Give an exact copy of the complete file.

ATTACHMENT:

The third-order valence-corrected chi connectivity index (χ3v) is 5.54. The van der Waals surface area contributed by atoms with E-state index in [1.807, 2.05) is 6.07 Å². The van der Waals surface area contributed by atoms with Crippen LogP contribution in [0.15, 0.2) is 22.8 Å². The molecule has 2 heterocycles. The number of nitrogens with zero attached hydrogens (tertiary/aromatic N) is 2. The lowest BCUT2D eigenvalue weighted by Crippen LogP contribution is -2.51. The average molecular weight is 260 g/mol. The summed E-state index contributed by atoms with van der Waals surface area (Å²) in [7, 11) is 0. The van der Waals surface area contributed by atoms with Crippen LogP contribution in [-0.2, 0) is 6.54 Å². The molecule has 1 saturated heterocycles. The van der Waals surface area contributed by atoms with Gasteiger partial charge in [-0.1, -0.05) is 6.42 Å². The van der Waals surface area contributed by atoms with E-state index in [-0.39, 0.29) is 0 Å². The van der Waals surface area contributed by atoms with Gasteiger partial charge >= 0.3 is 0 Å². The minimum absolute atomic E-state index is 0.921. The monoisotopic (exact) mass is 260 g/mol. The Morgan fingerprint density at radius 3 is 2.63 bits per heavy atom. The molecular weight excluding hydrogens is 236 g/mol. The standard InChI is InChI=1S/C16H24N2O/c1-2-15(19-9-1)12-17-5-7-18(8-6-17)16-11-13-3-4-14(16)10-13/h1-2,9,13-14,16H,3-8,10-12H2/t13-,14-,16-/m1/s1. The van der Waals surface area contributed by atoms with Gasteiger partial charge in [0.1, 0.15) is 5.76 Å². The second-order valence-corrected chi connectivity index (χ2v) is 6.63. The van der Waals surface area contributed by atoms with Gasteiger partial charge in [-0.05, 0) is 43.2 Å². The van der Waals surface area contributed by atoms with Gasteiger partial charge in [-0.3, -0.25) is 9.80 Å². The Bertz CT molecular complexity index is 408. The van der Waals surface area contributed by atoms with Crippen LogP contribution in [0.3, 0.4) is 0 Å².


The third-order valence-corrected chi connectivity index (χ3v) is 5.54. The van der Waals surface area contributed by atoms with E-state index in [1.807, 2.05) is 6.07 Å². The van der Waals surface area contributed by atoms with Crippen LogP contribution in [0.15, 0.2) is 22.8 Å². The molecule has 2 heterocycles. The number of nitrogens with zero attached hydrogens (tertiary/aromatic N) is 2. The lowest BCUT2D eigenvalue weighted by Crippen LogP contribution is -2.51. The average molecular weight is 260 g/mol. The summed E-state index contributed by atoms with van der Waals surface area (Å²) in [7, 11) is 0. The van der Waals surface area contributed by atoms with Crippen LogP contribution in [-0.2, 0) is 6.54 Å². The molecule has 1 saturated heterocycles. The van der Waals surface area contributed by atoms with Gasteiger partial charge in [-0.1, -0.05) is 6.42 Å². The van der Waals surface area contributed by atoms with E-state index in [-0.39, 0.29) is 0 Å². The van der Waals surface area contributed by atoms with Gasteiger partial charge >= 0.3 is 0 Å². The minimum absolute atomic E-state index is 0.921. The monoisotopic (exact) mass is 260 g/mol. The Morgan fingerprint density at radius 3 is 2.63 bits per heavy atom. The molecular weight excluding hydrogens is 236 g/mol. The standard InChI is InChI=1S/C16H24N2O/c1-2-15(19-9-1)12-17-5-7-18(8-6-17)16-11-13-3-4-14(16)10-13/h1-2,9,13-14,16H,3-8,10-12H2/t13-,14-,16-/m1/s1. The van der Waals surface area contributed by atoms with Gasteiger partial charge in [0.1, 0.15) is 5.76 Å². The second-order valence-corrected chi connectivity index (χ2v) is 6.63. The van der Waals surface area contributed by atoms with Gasteiger partial charge in [-0.05, 0) is 43.2 Å². The van der Waals surface area contributed by atoms with Gasteiger partial charge in [-0.3, -0.25) is 9.80 Å². The Bertz CT molecular complexity index is 408. The van der Waals surface area contributed by atoms with Crippen LogP contribution in [0.3, 0.4) is 0 Å².